Affirmations help too, by changing our patterns of thought, feeling, and behavior. An affirmation is a strong positive statement, which can be general or specific. It has to be clear and concise and in the present tense, as if it already exists. We can affirm, for example: "The future looks brighter for me" rather than "The future will be brighter for me." We can say the affirmations silently or out loud, or we can write them down. Making continuous positive statements and trying to believe an affirmation as much as possible helps shake off any negativity and restore some kind of balance in ourselves. While accepting what currently exists, we can see the possibility of creating something better for the future and therefore feel energized and more hopeful, even in the most difficult of situations.

I dare to hope the future is brighter.
3. Vibrating at a higher frequency

Our universe consists of matter and energy. Matter is merely energy moving very slowly, which behaves at a quantum level like a wave. Energy is matter moving very rapidly, and it takes the form of a field with invisible lines of force. The universe is a constant translation of matter into energy and energy into matter, which is expressed through vibrations, waves, and fields. Everything in the universe vibrates, including us, and our emotions are also vibrations.

When we choose to hope rather than despair, we automatically tune in to a higher vibrational level, freeing ourselves from the negative impact of the slower vibrations like fear, anxiety, and doubt. We don't have to be held back by self-limiting thoughts and ideas that have become ingrained and that tell us something isn't possible. We can change them.

Neuroscience has shown that we create our world moment by moment with our thoughts, words, and deeds, something the truly wise have always known and that are expressed here in the words of the Buddha:

The thought manifests as the word The word manifests as the deed The deed develops into habit And the habit hardens into character.
We can envision and create better lives for ourselves through accessing the higher vibrational states of imagination, insight, and intuition. To develop these states, we need a greater balance of the right and left hemispheres of the brain. Most of us tend to be left-brain dominant, relying on it for rational thinking and our actions and responses to events in our lives. There's nothing wrong with rational thinking, but sometimes we don't know all the facts, or a situation is gray or confused because of too many facts, and that's where intuitive skills are more helpful. It's the right brain that is more attuned to these. Even a great scientist like Einstein recognized that intuition is important. All of us have intuitive abilities, but we just need to practice using them more.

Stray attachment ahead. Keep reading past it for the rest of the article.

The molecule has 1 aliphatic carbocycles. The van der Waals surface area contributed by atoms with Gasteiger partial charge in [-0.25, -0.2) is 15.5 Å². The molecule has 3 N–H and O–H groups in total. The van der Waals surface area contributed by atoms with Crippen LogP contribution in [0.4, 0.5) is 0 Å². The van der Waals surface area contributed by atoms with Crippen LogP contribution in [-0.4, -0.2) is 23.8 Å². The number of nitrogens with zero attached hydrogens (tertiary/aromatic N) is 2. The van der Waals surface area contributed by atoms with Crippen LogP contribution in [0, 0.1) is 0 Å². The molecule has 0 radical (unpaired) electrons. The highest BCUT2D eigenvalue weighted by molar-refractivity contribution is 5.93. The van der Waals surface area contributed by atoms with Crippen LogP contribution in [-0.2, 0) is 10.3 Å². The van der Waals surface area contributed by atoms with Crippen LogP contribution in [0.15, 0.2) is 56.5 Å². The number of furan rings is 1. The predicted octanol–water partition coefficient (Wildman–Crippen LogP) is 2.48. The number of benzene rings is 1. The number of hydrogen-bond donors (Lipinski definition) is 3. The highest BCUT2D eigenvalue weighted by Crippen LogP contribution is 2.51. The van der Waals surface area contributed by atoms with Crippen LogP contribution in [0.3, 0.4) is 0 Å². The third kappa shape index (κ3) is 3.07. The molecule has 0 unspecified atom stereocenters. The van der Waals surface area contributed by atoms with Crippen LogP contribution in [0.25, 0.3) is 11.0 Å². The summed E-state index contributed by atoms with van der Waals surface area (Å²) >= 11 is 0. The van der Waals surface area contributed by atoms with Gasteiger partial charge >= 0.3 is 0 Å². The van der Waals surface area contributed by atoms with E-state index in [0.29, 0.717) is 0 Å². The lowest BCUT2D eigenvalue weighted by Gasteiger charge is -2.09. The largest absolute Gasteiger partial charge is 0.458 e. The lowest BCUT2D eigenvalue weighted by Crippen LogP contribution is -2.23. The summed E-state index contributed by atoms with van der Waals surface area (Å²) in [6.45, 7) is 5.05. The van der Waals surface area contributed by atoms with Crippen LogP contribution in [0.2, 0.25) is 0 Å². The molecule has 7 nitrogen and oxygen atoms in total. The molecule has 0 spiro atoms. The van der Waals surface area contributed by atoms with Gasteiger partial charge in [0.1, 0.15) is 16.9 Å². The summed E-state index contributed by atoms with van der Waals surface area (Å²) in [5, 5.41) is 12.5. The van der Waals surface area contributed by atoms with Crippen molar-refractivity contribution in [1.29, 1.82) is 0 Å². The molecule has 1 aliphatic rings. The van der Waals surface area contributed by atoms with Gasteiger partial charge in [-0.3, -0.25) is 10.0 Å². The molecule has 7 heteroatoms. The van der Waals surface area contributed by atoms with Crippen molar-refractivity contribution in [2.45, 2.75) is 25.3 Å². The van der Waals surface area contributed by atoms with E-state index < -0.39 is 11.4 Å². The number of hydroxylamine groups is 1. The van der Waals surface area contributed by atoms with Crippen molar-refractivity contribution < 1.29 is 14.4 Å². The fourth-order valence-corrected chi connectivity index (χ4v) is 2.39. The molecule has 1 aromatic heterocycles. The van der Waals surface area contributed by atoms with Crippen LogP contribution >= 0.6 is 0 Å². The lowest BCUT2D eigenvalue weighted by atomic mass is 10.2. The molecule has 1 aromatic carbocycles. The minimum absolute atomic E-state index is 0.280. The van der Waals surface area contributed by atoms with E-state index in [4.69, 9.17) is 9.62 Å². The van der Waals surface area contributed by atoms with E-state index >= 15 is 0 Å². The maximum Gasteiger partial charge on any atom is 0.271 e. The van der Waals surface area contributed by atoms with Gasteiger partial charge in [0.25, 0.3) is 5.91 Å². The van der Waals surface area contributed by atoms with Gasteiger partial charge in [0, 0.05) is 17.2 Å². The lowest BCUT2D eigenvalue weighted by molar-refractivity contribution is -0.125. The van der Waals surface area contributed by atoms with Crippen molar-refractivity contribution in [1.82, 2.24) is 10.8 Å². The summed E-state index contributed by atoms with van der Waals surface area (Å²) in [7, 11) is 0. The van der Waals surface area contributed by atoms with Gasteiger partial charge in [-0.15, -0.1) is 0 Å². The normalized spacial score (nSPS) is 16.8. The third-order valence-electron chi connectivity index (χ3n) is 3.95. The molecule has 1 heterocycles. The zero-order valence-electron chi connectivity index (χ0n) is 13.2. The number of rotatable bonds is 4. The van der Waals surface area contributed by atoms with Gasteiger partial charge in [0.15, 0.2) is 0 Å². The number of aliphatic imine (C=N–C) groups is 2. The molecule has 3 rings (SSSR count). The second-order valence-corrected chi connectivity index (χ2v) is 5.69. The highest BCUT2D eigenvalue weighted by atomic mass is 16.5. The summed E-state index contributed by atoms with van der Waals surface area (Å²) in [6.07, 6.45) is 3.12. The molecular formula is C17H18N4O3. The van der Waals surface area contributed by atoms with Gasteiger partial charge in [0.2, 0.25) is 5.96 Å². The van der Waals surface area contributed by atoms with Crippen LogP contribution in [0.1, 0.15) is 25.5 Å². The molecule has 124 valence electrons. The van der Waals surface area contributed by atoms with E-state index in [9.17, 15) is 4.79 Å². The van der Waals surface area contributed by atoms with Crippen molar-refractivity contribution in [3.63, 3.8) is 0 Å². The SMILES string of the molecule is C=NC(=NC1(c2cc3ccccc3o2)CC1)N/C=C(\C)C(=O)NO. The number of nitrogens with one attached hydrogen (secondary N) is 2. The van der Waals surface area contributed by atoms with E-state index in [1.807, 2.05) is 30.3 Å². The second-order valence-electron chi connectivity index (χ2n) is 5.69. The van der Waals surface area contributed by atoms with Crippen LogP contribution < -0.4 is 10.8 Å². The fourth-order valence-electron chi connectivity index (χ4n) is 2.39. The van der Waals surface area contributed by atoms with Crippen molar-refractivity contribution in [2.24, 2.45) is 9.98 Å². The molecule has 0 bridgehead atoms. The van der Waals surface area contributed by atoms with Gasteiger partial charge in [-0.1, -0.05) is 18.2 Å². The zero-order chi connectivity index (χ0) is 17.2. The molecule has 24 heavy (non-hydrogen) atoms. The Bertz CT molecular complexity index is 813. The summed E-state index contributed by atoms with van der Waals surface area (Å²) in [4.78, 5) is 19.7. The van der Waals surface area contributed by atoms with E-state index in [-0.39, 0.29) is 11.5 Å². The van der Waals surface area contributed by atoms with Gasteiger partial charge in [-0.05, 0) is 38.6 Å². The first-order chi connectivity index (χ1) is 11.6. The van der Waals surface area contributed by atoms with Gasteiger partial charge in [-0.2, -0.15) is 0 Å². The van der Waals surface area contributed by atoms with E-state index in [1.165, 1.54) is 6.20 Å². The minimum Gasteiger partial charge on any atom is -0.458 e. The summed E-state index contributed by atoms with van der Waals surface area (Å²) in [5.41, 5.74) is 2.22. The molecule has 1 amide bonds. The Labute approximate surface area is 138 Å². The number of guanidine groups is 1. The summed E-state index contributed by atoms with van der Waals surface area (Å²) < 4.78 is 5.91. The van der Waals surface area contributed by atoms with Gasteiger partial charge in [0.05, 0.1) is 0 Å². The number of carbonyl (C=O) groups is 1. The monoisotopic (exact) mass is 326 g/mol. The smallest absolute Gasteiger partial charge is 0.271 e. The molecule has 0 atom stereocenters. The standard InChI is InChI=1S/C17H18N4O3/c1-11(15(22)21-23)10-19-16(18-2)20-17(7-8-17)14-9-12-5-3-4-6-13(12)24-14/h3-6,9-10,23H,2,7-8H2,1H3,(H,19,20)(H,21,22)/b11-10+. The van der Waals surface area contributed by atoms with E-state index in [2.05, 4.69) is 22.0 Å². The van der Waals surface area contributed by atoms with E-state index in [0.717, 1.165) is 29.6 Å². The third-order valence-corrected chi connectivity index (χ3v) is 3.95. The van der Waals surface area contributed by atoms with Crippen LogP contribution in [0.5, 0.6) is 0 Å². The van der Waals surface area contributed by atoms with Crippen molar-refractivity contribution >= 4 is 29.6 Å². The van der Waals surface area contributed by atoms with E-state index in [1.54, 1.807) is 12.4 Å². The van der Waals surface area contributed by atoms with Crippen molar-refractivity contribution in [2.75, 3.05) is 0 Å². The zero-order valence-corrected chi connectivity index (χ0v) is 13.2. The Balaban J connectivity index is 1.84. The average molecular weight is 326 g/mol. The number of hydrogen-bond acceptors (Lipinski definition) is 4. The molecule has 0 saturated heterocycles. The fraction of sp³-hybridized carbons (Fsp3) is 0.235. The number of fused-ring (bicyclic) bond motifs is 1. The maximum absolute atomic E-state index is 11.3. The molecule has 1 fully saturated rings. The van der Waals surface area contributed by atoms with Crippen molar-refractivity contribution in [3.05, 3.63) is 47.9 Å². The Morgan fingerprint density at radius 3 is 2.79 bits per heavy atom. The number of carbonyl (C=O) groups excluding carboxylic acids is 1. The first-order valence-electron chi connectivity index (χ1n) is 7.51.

We can develop our intuition by changing the way we pay attention in the world. Technology has brought so many distractions that our attention is focused on what is going on outside and around us, rather than what is going on in our inner world. We tend not to trust the signs, gut feelings, coincidences, or our dreams — those sources of information that come from our subconscious mind and are there to help us on our journey. Intuition gives us a different way of perceiving the world and helps us see what'shard to see. It can tell us what's right and wrong in our lives, what we need to change, and where we need to make adjustments.

When we access both right and left sides of the brain, we're less trapped by the problems we find ourselves facing. We're connected to the life force and attuned to the higher vibrations, enabling us to eliminate those attitudes and behaviors that keep us stuck.